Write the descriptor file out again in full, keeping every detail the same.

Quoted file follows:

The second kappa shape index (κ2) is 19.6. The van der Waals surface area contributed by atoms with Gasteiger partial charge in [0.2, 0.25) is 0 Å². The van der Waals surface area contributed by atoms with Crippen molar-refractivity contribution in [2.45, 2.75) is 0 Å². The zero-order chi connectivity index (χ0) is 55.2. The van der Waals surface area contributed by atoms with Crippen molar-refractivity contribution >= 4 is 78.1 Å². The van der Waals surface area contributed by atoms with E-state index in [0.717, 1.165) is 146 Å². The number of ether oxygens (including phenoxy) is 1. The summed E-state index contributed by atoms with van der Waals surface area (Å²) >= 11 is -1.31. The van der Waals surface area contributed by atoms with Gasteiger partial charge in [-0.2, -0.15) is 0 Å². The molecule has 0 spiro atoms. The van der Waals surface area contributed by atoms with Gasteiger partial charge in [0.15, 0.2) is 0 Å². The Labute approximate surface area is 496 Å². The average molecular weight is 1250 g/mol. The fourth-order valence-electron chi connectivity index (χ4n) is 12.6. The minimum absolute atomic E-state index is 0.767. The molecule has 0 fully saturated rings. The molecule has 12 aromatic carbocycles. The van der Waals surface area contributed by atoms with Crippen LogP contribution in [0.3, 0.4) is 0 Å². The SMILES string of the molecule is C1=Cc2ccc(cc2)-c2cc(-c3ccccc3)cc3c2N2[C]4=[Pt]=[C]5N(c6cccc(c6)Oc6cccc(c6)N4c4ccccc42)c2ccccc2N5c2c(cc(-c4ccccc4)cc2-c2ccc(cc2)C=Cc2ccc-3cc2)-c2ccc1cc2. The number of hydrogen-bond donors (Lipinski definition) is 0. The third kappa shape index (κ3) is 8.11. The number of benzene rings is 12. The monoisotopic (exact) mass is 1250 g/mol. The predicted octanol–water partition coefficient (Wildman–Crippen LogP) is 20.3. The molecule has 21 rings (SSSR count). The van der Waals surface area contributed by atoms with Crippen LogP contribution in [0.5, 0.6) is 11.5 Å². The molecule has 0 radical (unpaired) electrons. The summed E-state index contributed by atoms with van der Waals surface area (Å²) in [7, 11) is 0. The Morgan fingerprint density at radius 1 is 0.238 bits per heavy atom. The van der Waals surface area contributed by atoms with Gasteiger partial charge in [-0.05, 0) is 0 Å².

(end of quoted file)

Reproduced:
The second kappa shape index (κ2) is 19.6. The van der Waals surface area contributed by atoms with Gasteiger partial charge in [0.2, 0.25) is 0 Å². The van der Waals surface area contributed by atoms with Crippen molar-refractivity contribution in [2.45, 2.75) is 0 Å². The zero-order chi connectivity index (χ0) is 55.2. The van der Waals surface area contributed by atoms with Crippen molar-refractivity contribution >= 4 is 78.1 Å². The van der Waals surface area contributed by atoms with E-state index in [0.717, 1.165) is 146 Å². The number of ether oxygens (including phenoxy) is 1. The summed E-state index contributed by atoms with van der Waals surface area (Å²) >= 11 is -1.31. The van der Waals surface area contributed by atoms with Gasteiger partial charge in [-0.2, -0.15) is 0 Å². The molecule has 0 spiro atoms. The van der Waals surface area contributed by atoms with Gasteiger partial charge in [0.15, 0.2) is 0 Å². The Labute approximate surface area is 496 Å². The average molecular weight is 1250 g/mol. The fourth-order valence-electron chi connectivity index (χ4n) is 12.6. The minimum absolute atomic E-state index is 0.767. The molecule has 0 fully saturated rings. The molecule has 12 aromatic carbocycles. The van der Waals surface area contributed by atoms with Crippen LogP contribution in [0.3, 0.4) is 0 Å². The SMILES string of the molecule is C1=Cc2ccc(cc2)-c2cc(-c3ccccc3)cc3c2N2[C]4=[Pt]=[C]5N(c6cccc(c6)Oc6cccc(c6)N4c4ccccc42)c2ccccc2N5c2c(cc(-c4ccccc4)cc2-c2ccc(cc2)C=Cc2ccc-3cc2)-c2ccc1cc2. The number of hydrogen-bond donors (Lipinski definition) is 0. The third kappa shape index (κ3) is 8.11. The number of benzene rings is 12. The monoisotopic (exact) mass is 1250 g/mol. The predicted octanol–water partition coefficient (Wildman–Crippen LogP) is 20.3. The molecule has 21 rings (SSSR count). The van der Waals surface area contributed by atoms with Crippen LogP contribution in [0.5, 0.6) is 11.5 Å². The molecule has 0 radical (unpaired) electrons. The summed E-state index contributed by atoms with van der Waals surface area (Å²) in [7, 11) is 0. The Morgan fingerprint density at radius 1 is 0.238 bits per heavy atom. The van der Waals surface area contributed by atoms with Gasteiger partial charge in [-0.05, 0) is 0 Å².